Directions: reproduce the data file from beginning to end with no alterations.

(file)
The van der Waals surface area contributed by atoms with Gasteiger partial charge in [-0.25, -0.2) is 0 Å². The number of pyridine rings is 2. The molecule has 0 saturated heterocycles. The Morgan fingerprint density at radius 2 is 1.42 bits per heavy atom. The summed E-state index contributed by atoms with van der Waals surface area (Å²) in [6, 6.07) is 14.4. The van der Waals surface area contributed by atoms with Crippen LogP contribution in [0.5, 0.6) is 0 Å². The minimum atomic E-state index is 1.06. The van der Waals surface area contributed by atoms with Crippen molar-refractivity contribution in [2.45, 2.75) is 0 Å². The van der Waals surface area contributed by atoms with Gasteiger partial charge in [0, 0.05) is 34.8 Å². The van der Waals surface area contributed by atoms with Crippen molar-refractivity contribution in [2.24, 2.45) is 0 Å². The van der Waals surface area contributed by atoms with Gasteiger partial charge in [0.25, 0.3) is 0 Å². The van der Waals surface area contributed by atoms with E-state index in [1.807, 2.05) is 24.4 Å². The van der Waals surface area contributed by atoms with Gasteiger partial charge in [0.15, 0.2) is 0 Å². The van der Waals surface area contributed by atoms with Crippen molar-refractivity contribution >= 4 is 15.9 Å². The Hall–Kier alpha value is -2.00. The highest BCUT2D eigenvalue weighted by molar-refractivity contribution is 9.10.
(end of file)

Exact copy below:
The van der Waals surface area contributed by atoms with Gasteiger partial charge in [-0.25, -0.2) is 0 Å². The number of pyridine rings is 2. The molecule has 0 saturated heterocycles. The Morgan fingerprint density at radius 2 is 1.42 bits per heavy atom. The summed E-state index contributed by atoms with van der Waals surface area (Å²) in [6, 6.07) is 14.4. The van der Waals surface area contributed by atoms with Crippen LogP contribution in [0.5, 0.6) is 0 Å². The minimum atomic E-state index is 1.06. The van der Waals surface area contributed by atoms with Crippen molar-refractivity contribution in [2.45, 2.75) is 0 Å². The van der Waals surface area contributed by atoms with Gasteiger partial charge in [0, 0.05) is 34.8 Å². The van der Waals surface area contributed by atoms with Crippen molar-refractivity contribution in [2.24, 2.45) is 0 Å². The van der Waals surface area contributed by atoms with Gasteiger partial charge in [0.25, 0.3) is 0 Å². The van der Waals surface area contributed by atoms with E-state index in [1.807, 2.05) is 24.4 Å². The van der Waals surface area contributed by atoms with Gasteiger partial charge in [0.15, 0.2) is 0 Å². The van der Waals surface area contributed by atoms with Crippen molar-refractivity contribution >= 4 is 15.9 Å². The Hall–Kier alpha value is -2.00. The highest BCUT2D eigenvalue weighted by molar-refractivity contribution is 9.10.